Steve Lunetta: Thankful for Reagan on Thanksgiving
Steve Lunetta: Right About Now
By Steve Lunetta
Wednesday, November 23rd, 2016

Every year I try to write a column about what I’m thankful for. Of course, I am always thankful for my faith, my wife, my kids, my church, my friends, and my family.

Well, not all of my family. There are a couple of them who could be omitted from the list.

Having recently toured the Reagan Library down in Simi Valley, I thought about what the world would look like had President Reagan not been in charge, and I am very thankful.

It is disheartening that young people really do not understand the 40th president of the United States. They only know what their left-wing UC professors told them and what they read on social media.

Let’s journey back, back, back to 1979. Spurred on by failed programs of both Republican (Ford) and Democratic (Carter) administrations, inflation was soaring. Remember those dumb “WIN” (whip inflation now) buttons?

We were waiting hours in lines at gas stations because oil was being controlled by OPEC. Hostages were being held at the US embassy in Tehran.

We had not built a single nuclear-powdered submarine in 20 years. Our military capability was a mere shadow of its former self.

An aggressive Soviet Union was rolling tanks into neighboring states. Daniel Ortega was having a party in Central America. Libya and Syria were exporting terrorism around the world.

A discouraged but hopeful America elected Ronald Reagan president in 1980. And things began to change.

Reagan realized that the economy had to be fixed – and fast. He allowed Fed Chairman Paul Volcker to raise Fed funds interest rates to unheard-of levels (20 percent). This had the effect of chocking off borrowing, which killed inflation.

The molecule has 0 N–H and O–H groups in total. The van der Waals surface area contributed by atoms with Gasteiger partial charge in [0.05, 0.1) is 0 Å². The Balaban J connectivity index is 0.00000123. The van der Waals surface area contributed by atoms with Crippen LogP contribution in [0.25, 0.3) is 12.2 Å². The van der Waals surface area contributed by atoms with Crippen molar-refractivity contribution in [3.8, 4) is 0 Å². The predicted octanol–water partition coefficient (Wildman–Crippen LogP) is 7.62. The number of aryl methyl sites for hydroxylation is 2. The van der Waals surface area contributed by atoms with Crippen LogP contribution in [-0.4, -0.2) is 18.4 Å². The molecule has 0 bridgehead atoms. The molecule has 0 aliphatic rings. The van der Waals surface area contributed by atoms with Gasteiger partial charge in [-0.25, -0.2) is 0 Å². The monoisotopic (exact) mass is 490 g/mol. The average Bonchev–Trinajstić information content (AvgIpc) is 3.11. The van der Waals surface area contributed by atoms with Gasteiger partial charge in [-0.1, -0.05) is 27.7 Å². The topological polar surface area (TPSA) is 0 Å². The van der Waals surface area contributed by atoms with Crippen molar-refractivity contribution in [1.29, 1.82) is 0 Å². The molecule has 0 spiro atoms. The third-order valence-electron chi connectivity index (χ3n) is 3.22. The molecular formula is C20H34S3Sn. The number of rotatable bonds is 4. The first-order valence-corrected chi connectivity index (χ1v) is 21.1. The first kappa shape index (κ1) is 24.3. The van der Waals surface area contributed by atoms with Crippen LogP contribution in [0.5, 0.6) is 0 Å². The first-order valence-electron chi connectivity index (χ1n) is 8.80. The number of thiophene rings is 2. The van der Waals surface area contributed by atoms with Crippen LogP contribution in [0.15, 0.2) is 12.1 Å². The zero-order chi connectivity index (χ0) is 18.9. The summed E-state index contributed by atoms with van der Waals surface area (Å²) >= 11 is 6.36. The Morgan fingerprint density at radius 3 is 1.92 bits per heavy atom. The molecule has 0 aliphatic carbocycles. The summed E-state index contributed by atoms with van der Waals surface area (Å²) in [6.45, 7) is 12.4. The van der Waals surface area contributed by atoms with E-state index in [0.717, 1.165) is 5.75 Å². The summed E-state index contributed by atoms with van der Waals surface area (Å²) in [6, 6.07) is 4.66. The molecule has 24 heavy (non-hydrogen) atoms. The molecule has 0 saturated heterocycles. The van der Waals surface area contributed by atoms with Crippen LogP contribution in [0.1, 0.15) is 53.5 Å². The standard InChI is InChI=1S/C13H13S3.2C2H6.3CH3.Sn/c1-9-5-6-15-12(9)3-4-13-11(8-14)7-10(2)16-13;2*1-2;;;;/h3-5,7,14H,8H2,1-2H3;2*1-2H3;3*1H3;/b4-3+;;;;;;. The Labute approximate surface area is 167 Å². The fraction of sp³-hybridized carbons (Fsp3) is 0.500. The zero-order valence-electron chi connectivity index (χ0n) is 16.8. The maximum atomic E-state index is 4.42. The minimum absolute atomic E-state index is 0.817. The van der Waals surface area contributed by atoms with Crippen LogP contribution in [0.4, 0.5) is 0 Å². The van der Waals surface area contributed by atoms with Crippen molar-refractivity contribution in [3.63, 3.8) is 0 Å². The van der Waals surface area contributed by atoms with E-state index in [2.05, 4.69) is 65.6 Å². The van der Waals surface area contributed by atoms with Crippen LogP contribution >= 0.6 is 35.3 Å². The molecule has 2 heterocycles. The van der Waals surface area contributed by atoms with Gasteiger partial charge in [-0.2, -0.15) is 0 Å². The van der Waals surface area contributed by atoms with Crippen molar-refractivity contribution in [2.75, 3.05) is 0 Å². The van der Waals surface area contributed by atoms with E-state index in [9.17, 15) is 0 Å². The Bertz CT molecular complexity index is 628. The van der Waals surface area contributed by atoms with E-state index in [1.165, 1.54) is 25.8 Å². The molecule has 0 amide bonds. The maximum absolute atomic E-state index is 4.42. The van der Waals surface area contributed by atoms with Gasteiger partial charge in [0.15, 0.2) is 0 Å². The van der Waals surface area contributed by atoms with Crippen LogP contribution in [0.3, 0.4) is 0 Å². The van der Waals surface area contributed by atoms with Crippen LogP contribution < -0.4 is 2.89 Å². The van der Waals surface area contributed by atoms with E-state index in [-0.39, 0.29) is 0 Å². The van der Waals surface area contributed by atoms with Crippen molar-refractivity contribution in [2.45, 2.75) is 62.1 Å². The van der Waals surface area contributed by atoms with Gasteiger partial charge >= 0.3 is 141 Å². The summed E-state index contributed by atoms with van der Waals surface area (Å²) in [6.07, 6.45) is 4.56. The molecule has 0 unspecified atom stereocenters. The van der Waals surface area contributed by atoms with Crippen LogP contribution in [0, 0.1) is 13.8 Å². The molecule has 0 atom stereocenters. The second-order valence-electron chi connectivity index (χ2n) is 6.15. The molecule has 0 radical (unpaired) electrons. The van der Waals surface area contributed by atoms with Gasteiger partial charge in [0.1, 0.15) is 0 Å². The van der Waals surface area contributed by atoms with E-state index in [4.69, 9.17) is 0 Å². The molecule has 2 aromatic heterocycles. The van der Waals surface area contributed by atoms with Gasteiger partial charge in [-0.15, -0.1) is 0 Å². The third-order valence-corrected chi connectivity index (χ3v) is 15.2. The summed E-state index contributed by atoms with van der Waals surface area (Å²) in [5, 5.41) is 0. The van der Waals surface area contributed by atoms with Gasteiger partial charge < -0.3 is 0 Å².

Effectively, it was the first time that a president had used pure monetary policy to control inflation. Reagan also created a highly successful conservative approach to economics called Reaganomics that created an average growth in the GDP of about 22 percent per year, up 2 percent from average.

President Reagan faced a powerful and threatening opponent in the Soviet Union. Communism is something that kids today don’t understand.

Nikita Khrushchev once famously said, “We will spoon-feed you socialism until you become communists and you won’t even know it.” Wonder why old people like me don’t like Bernie Sanders?

Reagan did not back down from a fight and remained resolute without great risk to American service folks. But Reagan realized we had a tremendous weakness, and so did the Soviets: U.S. military power had dwindled. Our technology was outmoded.

So, Reagan embarked upon expanding military programs in one of the greatest peacetime buildups ever seen. He doubled defense spending from about $300 billion in 1979 to $550 billion in 1987.

He resurrected the B1 bomber and F15/16 fighter programs. Stealth technology, in large part, is attributable to the Reagan initiatives in military aviation. He built a nearly 600-ship navy.

There was another result, however. To keep pace with our program, the Soviets greatly expanded their spending. Reagan rightly guessed that the Soviet economy was already teetering. While our military spending was about 7 percent of our GDP, it represented about 27 percent to the Soviets.

This was not sustainable. The collapse of the Soviet Union, the only other super power on earth, was hastened by the policies of Ronald Reagan.